Coffee tourism exists all throughout Latin America – you can even stay at B&B's where the beans for your coffee come from the bushes right outside your window.
These days, many people are traveling to places specifically to learn about the food and drink they consume on a regular basis back home. Whether exploring a favorite wine region or a cherished food, the choices are vast.
And now, coffee lovers can do likewise throughout Latin America. The good news is that coffee tourism exists all throughout the region in the form of tastings and tours. You can even stay at an inn or B&B where the beans for the coffee you sip at breakfast came from the bushes right outside your window.
Author Joshua Berman covers many coffee-oriented activities in his guidebook Moon Nicaragua, and regularly travels through Central America, often in pursuit of coffee attractions. In Nicaragua, he appreciates the beauty and tranquility of the northern highlands around Esteli and Matagalpa, where the best quality coffee is planted on the steep, wet slopes.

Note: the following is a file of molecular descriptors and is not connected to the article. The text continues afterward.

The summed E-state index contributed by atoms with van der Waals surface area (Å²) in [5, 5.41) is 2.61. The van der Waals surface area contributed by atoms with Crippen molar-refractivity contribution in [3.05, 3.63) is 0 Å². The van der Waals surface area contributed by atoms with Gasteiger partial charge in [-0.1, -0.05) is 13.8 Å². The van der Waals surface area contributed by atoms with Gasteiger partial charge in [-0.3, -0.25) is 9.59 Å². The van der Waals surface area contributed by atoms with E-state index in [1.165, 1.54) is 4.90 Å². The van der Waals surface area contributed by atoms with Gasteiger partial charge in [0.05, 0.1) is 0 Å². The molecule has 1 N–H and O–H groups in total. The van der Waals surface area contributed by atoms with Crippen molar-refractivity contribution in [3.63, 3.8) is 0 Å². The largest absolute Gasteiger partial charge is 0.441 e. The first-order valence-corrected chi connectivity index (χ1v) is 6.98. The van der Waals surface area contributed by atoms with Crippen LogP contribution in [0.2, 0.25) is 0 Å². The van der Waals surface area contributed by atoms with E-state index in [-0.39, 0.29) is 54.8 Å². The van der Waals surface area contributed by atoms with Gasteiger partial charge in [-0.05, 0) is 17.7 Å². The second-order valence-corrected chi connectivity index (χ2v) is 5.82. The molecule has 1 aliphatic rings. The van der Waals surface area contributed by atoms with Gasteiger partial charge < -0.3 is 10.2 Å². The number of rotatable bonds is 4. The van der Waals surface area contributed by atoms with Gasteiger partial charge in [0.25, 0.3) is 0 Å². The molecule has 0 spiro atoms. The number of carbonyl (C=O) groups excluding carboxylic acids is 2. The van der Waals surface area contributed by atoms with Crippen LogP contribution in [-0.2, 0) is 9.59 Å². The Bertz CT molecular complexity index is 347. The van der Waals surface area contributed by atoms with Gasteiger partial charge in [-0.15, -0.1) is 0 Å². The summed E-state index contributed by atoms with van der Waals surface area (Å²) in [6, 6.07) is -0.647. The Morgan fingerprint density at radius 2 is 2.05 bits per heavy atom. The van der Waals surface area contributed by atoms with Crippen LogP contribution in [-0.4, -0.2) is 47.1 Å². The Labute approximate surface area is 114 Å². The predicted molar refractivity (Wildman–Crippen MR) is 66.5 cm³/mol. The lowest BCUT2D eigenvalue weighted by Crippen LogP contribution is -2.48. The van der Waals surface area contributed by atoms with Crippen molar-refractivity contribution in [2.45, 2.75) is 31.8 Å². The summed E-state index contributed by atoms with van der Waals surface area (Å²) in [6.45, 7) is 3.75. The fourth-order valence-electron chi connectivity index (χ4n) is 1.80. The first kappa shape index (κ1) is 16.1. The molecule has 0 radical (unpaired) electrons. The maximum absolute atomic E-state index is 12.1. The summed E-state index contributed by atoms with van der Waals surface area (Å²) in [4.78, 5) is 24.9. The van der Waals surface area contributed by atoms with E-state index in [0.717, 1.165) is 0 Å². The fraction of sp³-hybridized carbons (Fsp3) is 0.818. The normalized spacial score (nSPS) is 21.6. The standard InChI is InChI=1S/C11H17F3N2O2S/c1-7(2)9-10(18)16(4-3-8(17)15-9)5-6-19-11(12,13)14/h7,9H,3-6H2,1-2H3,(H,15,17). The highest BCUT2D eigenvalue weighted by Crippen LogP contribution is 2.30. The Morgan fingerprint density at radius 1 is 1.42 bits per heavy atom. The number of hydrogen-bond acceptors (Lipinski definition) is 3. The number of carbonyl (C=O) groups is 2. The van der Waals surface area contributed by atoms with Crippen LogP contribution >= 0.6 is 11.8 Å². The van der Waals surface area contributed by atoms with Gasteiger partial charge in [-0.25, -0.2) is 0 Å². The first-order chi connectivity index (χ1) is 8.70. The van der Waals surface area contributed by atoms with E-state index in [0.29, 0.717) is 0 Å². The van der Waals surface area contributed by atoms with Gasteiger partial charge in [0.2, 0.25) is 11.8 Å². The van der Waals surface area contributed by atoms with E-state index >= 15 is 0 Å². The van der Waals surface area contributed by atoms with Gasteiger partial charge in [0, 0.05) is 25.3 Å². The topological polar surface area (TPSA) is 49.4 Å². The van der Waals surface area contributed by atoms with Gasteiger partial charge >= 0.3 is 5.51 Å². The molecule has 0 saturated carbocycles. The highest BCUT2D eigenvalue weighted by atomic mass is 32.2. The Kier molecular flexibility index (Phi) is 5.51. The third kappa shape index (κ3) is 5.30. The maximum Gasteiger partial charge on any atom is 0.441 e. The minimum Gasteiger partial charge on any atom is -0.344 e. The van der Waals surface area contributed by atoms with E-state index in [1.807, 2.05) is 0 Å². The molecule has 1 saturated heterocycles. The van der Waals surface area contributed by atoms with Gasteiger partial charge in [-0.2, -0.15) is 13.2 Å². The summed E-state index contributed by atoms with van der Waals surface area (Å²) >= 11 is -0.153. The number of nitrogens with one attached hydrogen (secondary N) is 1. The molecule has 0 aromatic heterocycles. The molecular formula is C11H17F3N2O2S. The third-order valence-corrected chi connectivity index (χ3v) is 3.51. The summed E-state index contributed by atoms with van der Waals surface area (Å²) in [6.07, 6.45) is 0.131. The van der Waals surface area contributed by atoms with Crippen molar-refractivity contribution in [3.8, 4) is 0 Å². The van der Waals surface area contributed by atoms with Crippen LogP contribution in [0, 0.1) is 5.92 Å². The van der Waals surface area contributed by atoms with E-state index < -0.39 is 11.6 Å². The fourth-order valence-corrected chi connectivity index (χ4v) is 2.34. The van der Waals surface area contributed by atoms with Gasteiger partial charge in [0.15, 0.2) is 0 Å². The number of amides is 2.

It’s easy for travelers to create their own Ruta de Cafe by connecting the dots between coffee fincas (farm) and cooperatives.
- Author Joshua Berman, who covers many coffee-oriented activities in his guidebook "Moon Nicaragua"
Though a number of travel companies and regions offer mapped-out routes for coffee lovers who want to spend the day wandering from one plantation to the next, he suggests coffee aficionados guide themselves.
“It’s easy for travelers to create their own Ruta de Cafe by connecting the dots between coffee fincas (farm) and cooperatives,” says Berman. “You can stay with a poor coffee-picking family, or you can rent a room where international coffee buyers usually stay after the harvest and base your tour from there.”